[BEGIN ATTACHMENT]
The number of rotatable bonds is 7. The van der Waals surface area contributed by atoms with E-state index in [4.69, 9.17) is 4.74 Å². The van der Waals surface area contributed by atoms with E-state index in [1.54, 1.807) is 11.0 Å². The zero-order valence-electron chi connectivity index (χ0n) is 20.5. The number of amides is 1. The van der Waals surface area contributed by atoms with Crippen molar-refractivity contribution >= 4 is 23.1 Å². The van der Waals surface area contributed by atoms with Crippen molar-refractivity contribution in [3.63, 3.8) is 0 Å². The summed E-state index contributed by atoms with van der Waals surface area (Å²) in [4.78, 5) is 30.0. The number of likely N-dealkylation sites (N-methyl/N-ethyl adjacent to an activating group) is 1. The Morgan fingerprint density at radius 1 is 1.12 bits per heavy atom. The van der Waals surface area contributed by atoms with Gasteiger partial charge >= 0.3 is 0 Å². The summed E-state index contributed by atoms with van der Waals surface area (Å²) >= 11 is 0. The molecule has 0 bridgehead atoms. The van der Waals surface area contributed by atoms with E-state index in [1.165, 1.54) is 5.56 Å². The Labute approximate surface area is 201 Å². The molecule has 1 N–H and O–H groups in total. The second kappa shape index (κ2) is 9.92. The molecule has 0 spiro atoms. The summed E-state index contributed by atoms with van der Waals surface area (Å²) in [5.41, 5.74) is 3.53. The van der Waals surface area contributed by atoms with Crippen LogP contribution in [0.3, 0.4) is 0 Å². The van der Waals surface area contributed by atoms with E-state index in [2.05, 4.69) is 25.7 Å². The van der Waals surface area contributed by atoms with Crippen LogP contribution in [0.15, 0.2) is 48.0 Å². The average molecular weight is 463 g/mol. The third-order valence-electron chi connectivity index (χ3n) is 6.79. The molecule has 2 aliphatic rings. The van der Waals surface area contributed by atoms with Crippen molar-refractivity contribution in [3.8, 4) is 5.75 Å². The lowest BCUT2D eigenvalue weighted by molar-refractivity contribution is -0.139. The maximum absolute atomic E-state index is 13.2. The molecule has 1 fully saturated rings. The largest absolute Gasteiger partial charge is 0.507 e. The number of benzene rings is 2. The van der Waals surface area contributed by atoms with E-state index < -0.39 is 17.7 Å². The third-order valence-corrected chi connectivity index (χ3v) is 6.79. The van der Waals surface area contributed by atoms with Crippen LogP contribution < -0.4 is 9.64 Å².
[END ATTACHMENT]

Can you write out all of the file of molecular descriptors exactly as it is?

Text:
The number of rotatable bonds is 7. The van der Waals surface area contributed by atoms with E-state index in [4.69, 9.17) is 4.74 Å². The van der Waals surface area contributed by atoms with E-state index in [1.54, 1.807) is 11.0 Å². The zero-order valence-electron chi connectivity index (χ0n) is 20.5. The number of amides is 1. The van der Waals surface area contributed by atoms with Crippen molar-refractivity contribution >= 4 is 23.1 Å². The van der Waals surface area contributed by atoms with Crippen molar-refractivity contribution in [3.63, 3.8) is 0 Å². The summed E-state index contributed by atoms with van der Waals surface area (Å²) in [4.78, 5) is 30.0. The number of likely N-dealkylation sites (N-methyl/N-ethyl adjacent to an activating group) is 1. The Morgan fingerprint density at radius 1 is 1.12 bits per heavy atom. The van der Waals surface area contributed by atoms with Gasteiger partial charge >= 0.3 is 0 Å². The summed E-state index contributed by atoms with van der Waals surface area (Å²) >= 11 is 0. The molecule has 0 bridgehead atoms. The van der Waals surface area contributed by atoms with E-state index in [1.165, 1.54) is 5.56 Å². The Labute approximate surface area is 201 Å². The molecule has 1 N–H and O–H groups in total. The second kappa shape index (κ2) is 9.92. The molecule has 0 spiro atoms. The summed E-state index contributed by atoms with van der Waals surface area (Å²) in [5.41, 5.74) is 3.53. The van der Waals surface area contributed by atoms with Crippen LogP contribution in [0.3, 0.4) is 0 Å². The van der Waals surface area contributed by atoms with E-state index in [2.05, 4.69) is 25.7 Å². The van der Waals surface area contributed by atoms with Crippen LogP contribution in [0.15, 0.2) is 48.0 Å². The average molecular weight is 463 g/mol. The third-order valence-electron chi connectivity index (χ3n) is 6.79. The molecule has 2 aliphatic rings. The van der Waals surface area contributed by atoms with Crippen molar-refractivity contribution in [3.8, 4) is 5.75 Å². The lowest BCUT2D eigenvalue weighted by molar-refractivity contribution is -0.139. The maximum absolute atomic E-state index is 13.2. The molecule has 1 fully saturated rings. The largest absolute Gasteiger partial charge is 0.507 e. The number of benzene rings is 2. The van der Waals surface area contributed by atoms with E-state index < -0.39 is 17.7 Å². The third-order valence-corrected chi connectivity index (χ3v) is 6.79. The van der Waals surface area contributed by atoms with Crippen LogP contribution < -0.4 is 9.64 Å².